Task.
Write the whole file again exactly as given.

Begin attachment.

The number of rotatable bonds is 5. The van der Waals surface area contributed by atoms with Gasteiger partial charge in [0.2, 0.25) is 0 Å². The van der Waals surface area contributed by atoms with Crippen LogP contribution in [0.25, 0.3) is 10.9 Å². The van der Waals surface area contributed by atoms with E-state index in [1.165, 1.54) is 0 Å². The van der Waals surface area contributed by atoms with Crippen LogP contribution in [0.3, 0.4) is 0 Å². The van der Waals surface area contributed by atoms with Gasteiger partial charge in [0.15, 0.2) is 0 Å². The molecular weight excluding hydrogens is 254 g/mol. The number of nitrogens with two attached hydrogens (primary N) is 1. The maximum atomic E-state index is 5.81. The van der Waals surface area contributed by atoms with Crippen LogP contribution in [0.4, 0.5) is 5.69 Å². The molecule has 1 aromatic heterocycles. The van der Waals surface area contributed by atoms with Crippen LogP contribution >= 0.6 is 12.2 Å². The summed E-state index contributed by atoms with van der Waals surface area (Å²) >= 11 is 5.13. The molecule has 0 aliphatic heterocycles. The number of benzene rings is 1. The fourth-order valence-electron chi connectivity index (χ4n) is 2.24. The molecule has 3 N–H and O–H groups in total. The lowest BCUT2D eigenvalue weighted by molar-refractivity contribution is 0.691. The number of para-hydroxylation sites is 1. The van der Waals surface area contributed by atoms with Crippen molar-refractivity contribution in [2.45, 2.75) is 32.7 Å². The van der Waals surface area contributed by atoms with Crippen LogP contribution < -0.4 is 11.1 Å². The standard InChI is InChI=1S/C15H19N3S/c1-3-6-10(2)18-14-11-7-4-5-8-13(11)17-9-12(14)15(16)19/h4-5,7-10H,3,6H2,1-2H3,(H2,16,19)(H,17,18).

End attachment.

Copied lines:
The number of rotatable bonds is 5. The van der Waals surface area contributed by atoms with Gasteiger partial charge in [0.2, 0.25) is 0 Å². The van der Waals surface area contributed by atoms with Crippen LogP contribution in [0.25, 0.3) is 10.9 Å². The van der Waals surface area contributed by atoms with E-state index in [1.165, 1.54) is 0 Å². The van der Waals surface area contributed by atoms with Crippen LogP contribution in [0.3, 0.4) is 0 Å². The van der Waals surface area contributed by atoms with Gasteiger partial charge in [0.15, 0.2) is 0 Å². The molecular weight excluding hydrogens is 254 g/mol. The number of nitrogens with two attached hydrogens (primary N) is 1. The maximum atomic E-state index is 5.81. The van der Waals surface area contributed by atoms with Crippen LogP contribution in [0.4, 0.5) is 5.69 Å². The molecule has 1 aromatic heterocycles. The van der Waals surface area contributed by atoms with Crippen LogP contribution >= 0.6 is 12.2 Å². The summed E-state index contributed by atoms with van der Waals surface area (Å²) >= 11 is 5.13. The molecule has 0 aliphatic heterocycles. The number of benzene rings is 1. The fourth-order valence-electron chi connectivity index (χ4n) is 2.24. The molecule has 3 N–H and O–H groups in total. The lowest BCUT2D eigenvalue weighted by molar-refractivity contribution is 0.691. The number of para-hydroxylation sites is 1. The van der Waals surface area contributed by atoms with Crippen molar-refractivity contribution in [2.45, 2.75) is 32.7 Å². The van der Waals surface area contributed by atoms with Crippen LogP contribution < -0.4 is 11.1 Å². The standard InChI is InChI=1S/C15H19N3S/c1-3-6-10(2)18-14-11-7-4-5-8-13(11)17-9-12(14)15(16)19/h4-5,7-10H,3,6H2,1-2H3,(H2,16,19)(H,17,18).